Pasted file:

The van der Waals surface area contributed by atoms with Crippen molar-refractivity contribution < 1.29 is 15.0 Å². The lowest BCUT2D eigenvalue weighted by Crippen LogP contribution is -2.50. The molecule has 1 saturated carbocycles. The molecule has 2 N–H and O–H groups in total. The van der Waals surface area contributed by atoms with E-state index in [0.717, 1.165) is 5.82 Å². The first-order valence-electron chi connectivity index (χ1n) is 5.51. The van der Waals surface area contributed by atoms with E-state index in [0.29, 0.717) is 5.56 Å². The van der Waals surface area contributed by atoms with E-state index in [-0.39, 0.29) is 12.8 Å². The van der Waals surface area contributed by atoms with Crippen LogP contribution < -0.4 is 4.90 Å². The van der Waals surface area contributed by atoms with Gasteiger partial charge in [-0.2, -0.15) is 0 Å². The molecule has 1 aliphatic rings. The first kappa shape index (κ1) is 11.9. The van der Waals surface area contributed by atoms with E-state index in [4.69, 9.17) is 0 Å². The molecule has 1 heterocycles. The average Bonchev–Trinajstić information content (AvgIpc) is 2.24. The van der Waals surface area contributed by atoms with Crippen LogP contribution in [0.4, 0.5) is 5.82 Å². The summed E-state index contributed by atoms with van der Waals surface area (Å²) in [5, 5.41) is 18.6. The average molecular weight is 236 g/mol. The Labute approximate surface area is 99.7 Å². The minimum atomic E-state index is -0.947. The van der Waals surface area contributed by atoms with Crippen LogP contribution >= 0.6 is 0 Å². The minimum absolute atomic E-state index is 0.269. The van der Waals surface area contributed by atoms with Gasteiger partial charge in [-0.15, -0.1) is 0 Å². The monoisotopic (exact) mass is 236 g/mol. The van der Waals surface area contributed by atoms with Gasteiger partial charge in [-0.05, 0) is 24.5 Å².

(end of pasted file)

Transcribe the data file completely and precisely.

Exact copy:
The van der Waals surface area contributed by atoms with Crippen molar-refractivity contribution < 1.29 is 15.0 Å². The lowest BCUT2D eigenvalue weighted by Crippen LogP contribution is -2.50. The molecule has 1 saturated carbocycles. The molecule has 2 N–H and O–H groups in total. The van der Waals surface area contributed by atoms with E-state index in [0.717, 1.165) is 5.82 Å². The first-order valence-electron chi connectivity index (χ1n) is 5.51. The van der Waals surface area contributed by atoms with E-state index in [0.29, 0.717) is 5.56 Å². The van der Waals surface area contributed by atoms with E-state index in [-0.39, 0.29) is 12.8 Å². The van der Waals surface area contributed by atoms with Crippen LogP contribution < -0.4 is 4.90 Å². The van der Waals surface area contributed by atoms with Gasteiger partial charge in [-0.2, -0.15) is 0 Å². The molecule has 1 aliphatic rings. The first kappa shape index (κ1) is 11.9. The van der Waals surface area contributed by atoms with E-state index in [4.69, 9.17) is 0 Å². The molecule has 1 heterocycles. The average Bonchev–Trinajstić information content (AvgIpc) is 2.24. The van der Waals surface area contributed by atoms with Crippen LogP contribution in [0.4, 0.5) is 5.82 Å². The summed E-state index contributed by atoms with van der Waals surface area (Å²) in [5, 5.41) is 18.6. The average molecular weight is 236 g/mol. The Labute approximate surface area is 99.7 Å². The minimum atomic E-state index is -0.947. The van der Waals surface area contributed by atoms with Crippen LogP contribution >= 0.6 is 0 Å². The minimum absolute atomic E-state index is 0.269. The van der Waals surface area contributed by atoms with Gasteiger partial charge in [-0.15, -0.1) is 0 Å². The monoisotopic (exact) mass is 236 g/mol. The van der Waals surface area contributed by atoms with Gasteiger partial charge in [-0.05, 0) is 24.5 Å².